George Lazenby will introduce my favorite James Bond movie, On Her Majesty’s Secret Service (1969), during the TCM Film Festival in March. This was just announced, so there’s no date or time yet.
There are so many things that make this a special Bond film. Lazenby himself, who I wish had stuck with the franchise. A great Blofeld (Telly Savales) and a terrific Bond girl (Diana Rigg). John Barry’s best Bond score. Peter Hunt’s tight direction. The incredible ski and bobsled sequences. The 1969 Aston Martin DBS. And a mean streak a mile wide (a guy falls into the path of a snow plow). It seems weird to call a James Bond picture a cult film, but this one fits the bill.
The Stalking Moon offers up a great blog post on the many merits of OHMSS.
Grab a life vest, a bowl of popcorn and a box of Raisinets. Because tonight, TCM is going down with the ships.
The Poseidon Adventure (1972) was a huge deal when I was growing up. I remember the TV spots and poster (“Hell, upside down”) hanging outside the theater in Thomasville, Georgia. I couldn’t wait to see it. It begins as a soap opera, then puts the entire cast through absolute hell. Movies don’t get much more entertaining than this one.
A Night To Remember (1958) did more on its modest budget more than the newer Titanic picture accomplished with an endless supply of cash. (Don’t get me started on that thing.) A Night To Remember masterfully combines history, social commentary, excitement, heartbreak and suspense — even though we know how it’s gonna end — and made me the Titanic geek I am today. There are so many incredible touches in this film, courtesy of Roy Ward Baker’s assured direction. For instance, the serving cart that appears throughout to illustrate the listing of the ship — it sails across the room and crashes into the wall just as all hell breaks loose among the passengers still on board. Of course, the events of April, 1912 are a great story — and this is a great example of storytelling on film. One of the most powerful movies I’ve ever seen. (The public library here in Raleigh had a gorgeous 16mm print of A Night To Remember that I checked out several times. Heard later that all those prints were pitched into the dumpster.)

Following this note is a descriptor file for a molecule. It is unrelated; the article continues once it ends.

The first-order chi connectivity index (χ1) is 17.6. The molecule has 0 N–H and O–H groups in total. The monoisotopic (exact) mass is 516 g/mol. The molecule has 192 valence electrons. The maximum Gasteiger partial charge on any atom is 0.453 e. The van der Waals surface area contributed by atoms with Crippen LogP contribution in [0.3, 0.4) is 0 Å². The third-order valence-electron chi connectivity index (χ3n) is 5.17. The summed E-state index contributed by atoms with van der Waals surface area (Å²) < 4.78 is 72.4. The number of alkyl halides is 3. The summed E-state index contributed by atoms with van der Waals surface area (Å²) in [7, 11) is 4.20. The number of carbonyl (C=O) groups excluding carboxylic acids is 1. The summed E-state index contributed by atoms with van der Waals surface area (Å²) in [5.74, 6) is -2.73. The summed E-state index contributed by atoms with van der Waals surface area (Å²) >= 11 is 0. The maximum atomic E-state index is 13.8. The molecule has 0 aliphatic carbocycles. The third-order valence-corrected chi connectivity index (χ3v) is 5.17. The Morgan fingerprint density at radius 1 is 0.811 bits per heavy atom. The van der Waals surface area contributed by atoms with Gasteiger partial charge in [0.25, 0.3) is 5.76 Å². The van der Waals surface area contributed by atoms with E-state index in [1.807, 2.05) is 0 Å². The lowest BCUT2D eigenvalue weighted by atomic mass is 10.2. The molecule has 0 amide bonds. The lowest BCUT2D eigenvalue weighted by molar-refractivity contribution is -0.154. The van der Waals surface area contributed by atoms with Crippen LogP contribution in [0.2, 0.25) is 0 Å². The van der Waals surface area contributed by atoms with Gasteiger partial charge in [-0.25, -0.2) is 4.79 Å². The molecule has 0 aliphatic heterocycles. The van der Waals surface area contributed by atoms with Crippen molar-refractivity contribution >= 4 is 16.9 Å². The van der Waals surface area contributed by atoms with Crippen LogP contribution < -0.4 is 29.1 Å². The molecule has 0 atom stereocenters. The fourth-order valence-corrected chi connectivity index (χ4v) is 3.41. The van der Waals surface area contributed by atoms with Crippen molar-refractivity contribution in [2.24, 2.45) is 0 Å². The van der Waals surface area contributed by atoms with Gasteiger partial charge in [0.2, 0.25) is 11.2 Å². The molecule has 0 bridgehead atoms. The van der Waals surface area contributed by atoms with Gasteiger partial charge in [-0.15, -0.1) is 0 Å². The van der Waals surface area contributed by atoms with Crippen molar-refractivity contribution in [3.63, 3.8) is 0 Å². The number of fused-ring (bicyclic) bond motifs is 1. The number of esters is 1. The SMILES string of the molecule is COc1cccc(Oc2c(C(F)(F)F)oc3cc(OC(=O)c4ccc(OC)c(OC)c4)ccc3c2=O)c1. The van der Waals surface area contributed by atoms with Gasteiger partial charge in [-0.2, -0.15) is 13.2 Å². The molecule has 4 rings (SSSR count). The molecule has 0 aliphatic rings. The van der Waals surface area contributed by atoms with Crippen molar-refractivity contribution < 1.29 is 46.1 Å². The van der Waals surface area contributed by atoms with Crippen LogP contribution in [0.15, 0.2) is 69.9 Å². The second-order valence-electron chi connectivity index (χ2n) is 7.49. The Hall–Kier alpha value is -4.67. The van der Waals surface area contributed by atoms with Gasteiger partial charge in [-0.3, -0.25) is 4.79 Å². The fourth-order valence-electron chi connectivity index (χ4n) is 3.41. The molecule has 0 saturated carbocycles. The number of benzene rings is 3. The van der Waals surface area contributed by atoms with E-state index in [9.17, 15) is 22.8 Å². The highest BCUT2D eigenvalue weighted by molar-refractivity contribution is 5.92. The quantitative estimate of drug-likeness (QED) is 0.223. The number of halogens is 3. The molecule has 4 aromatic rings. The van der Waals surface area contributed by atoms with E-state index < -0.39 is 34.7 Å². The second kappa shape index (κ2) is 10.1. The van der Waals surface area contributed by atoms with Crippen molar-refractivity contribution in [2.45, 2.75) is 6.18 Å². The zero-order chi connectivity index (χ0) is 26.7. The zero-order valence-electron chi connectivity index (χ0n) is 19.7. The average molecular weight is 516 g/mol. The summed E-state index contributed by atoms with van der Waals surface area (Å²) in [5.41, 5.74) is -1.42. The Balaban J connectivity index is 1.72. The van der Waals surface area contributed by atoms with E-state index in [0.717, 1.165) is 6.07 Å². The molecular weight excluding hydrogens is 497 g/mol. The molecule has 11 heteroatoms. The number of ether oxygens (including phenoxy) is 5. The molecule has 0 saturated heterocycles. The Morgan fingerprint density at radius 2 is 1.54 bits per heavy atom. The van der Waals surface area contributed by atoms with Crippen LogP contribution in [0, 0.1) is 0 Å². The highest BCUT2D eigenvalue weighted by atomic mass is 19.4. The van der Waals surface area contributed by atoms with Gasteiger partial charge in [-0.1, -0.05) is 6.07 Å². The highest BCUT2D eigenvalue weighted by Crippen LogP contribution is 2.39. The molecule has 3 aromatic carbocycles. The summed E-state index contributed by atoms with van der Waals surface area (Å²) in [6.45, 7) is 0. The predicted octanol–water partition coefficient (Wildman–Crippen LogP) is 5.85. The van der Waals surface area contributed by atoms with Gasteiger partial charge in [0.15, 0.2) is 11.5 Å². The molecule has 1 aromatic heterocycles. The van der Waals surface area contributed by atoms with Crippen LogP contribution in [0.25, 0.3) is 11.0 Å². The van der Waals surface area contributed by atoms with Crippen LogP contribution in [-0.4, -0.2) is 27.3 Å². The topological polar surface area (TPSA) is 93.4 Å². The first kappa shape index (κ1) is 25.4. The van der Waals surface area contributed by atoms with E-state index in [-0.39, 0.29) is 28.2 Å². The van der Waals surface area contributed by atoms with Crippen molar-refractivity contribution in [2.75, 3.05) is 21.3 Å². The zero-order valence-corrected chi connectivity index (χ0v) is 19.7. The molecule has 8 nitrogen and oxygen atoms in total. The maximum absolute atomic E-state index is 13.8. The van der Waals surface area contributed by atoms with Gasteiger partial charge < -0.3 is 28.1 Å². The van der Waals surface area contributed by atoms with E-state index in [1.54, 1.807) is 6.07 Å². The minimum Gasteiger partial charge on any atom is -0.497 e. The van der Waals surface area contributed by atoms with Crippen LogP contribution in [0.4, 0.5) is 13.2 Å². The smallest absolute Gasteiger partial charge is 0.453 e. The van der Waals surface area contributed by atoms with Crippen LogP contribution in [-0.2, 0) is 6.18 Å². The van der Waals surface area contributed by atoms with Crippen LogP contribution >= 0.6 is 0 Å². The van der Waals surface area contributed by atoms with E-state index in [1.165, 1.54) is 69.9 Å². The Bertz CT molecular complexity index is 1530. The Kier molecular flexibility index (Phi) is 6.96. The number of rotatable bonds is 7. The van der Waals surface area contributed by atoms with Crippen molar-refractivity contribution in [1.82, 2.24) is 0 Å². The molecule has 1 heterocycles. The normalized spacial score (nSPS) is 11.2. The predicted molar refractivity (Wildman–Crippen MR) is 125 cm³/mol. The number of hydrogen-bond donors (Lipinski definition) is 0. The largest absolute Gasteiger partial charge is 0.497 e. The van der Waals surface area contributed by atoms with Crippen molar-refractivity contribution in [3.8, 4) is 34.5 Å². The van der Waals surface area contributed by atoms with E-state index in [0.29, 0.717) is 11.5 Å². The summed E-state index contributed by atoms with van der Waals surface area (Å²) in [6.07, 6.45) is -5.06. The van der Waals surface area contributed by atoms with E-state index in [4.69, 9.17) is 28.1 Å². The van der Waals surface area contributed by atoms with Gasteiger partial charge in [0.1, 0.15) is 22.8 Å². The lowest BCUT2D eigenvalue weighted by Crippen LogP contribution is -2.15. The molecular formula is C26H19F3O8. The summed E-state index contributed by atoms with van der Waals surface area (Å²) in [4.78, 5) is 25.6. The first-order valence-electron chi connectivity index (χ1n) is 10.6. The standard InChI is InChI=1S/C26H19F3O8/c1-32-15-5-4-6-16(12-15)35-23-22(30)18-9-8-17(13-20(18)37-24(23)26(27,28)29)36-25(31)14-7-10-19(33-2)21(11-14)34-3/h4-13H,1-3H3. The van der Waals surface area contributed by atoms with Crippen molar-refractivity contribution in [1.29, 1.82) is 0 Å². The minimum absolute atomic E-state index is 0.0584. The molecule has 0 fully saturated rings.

Three great 70s road movies, tonight on Turner Classic Movies.
Howard Zieff’s Slither (1973, below) remains one of my favorites films. Richard B. Shull has a great couple scenes before the credits.
Hold the phone! As The Jack Webb Blogathon approaches, I wanted to point out that three Jack Webb pictures will appear on TCM tomorrow (10/8):
The D.I. (1957) 8 AM (EST)
30- (1959) 10 AM (EST)
The Last Time I Saw Archie (1961) 11:45 AM (EST)
Pete Kelly’s Blues (1955) will air on the 16th at 9 AM (EST).
Of course, let’s not forget that Dragnet, Adam-12 and Emergency! air weekdays on MeTV (and on DVD from Shout Factory).